International Box Office: Pi Living the High Life


Life of Pi rose to first place with $59.30 million on 10,027 screens in 64 markets for a total of $302.04 million internationally and $393.08 million worldwide. The film reportedly dominated the Russian box office with $14.2 million on 1,600 screens. It had to settle for second place in Australia with $5.18 million on 545 screens over the weekend for a total of $8.36 million. It managed third place in South Korea with $3.06 million on 392 screens over the weekend for a total opening of $5.35 million. This film has yet to open in Japan and a few smaller markets, so it isn't done yet and it should have no trouble getting to $500 million worldwide.

Contest: Reach for the Top: Winning Announcement


The winners of our Reach for the Top contest were determined and they are...

International Box Office: Hobbit Rules Weekend, Skyfall Cracks $1 Billion


We are still stuck with studio estimates, but it is clear The Hobbit: An Unexpected Journey repeated on the top of the international box office chart this past weekend. It earned $106.5 million in 62 markets for totals of $464 million internationally and $686 million worldwide. Its biggest opening of the weekend was from Australia where it earned $18.6 million on 560 screens. This is the biggest opening in the franchise. It also remained strong in Germany with $17.17 million on 888 screens over the weekend, which represented an 11% increase and pushed its total to $61.14 million after three weeks of release. It was also able to earn more than $10 million in the U.K. with $11.18 million on 596 screens over the weekend for a total of $58.51 million after three weeks of release. The film has yet to open in a few markets, so getting to $1 billion worldwide is still the main target.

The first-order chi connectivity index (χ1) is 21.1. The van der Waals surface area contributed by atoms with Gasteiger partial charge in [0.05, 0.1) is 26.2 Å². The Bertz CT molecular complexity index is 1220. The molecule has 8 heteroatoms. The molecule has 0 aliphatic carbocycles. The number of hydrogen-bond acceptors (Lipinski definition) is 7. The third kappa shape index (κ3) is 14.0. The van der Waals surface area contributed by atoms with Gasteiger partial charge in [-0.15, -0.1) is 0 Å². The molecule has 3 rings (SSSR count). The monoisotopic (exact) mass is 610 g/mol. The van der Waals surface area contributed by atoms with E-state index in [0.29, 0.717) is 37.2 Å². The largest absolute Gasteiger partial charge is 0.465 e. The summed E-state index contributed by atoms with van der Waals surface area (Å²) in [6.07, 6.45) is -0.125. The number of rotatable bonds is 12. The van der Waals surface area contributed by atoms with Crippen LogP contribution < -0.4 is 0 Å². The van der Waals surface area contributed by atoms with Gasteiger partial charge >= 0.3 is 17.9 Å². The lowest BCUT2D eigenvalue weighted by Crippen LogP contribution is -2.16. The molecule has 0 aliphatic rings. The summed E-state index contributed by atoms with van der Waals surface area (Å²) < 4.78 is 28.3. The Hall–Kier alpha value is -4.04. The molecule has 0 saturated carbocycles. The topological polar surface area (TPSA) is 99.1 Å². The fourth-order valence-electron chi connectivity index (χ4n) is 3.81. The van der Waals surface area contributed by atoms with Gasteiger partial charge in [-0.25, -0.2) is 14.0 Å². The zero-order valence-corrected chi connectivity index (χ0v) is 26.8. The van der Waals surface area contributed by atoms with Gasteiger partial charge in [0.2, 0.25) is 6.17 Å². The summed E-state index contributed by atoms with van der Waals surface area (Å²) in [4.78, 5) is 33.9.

Weekend Wrap-Up: Christmas Catch-Up


All of the final box office numbers we're going to get are in, so let's take a look at the last two weeks at the box office. There were not a lot of changes with the final numbers and no film switched places, so there's not a lot to update. The Hobbit: An Unexpected Journey remained in top spot in both weeks with Django Unchained in close second this weekend and Jack Reacher a distant second the weekend before. The year ended with $10.76 billion, or about 5.8% higher than last year's total and just a hair above 2009's record total.

Weekend Wrap-Up: Happy New Year!


The last news story of the year is the weekend wrap-up, but since many studios are still closed for the holidays, we are still dealing with estimates. It appears that The Hobbit: An Unexpected Journey won a close race for top spot just ahead of Django Unchained. Additionally, every film in the top five came within a rounding error of predictions, or was better than expected, and the overall box office was massive compared to last year. We won't have final numbers for the last two weekends till Wednesday or Thursday, so there will be a lot of catching up to do, but it is hard to complain about the results we've seen.

Weekend Predictions: Ringing Out the Old Year


There are three wide releases this weekend; however, all of them were released on Christmas day, so we have a few box office numbers to look at. Les Miserables was a surprise winner on Christmas day, while both Django Unchained and Parental Guidance also beat expectations, which bodes well for their perform this weekend. Even so, The Hobbit: An Unexpected Journey will likely remain in top spot as it crosses $200 million domestically. Compared to last year the box office looks pretty good. No film topped $30 million last year, but The Hobbit should get to that mark this year. However, last year seven films topped $10 million, while only six will do so this year. 2013 has a shot at ending on a winning note, but it should be close.

Christmas Weekend Wrap-Up


This year, Christmas fell on a really awkward day and compounded with the smart decision for some studios to close the entire week, dealing with the weekend box office numbers is a little trickier this year. We are still stuck with a mixture of final numbers and studio estimates, but since we won't get absolute final numbers till likely January 2nd, we should at least talk about the numbers we have. We won't be able to compare the full weekend to last week or last year, because we don't have the full weekend numbers. But since most of the films failed to match expectations, things look grim.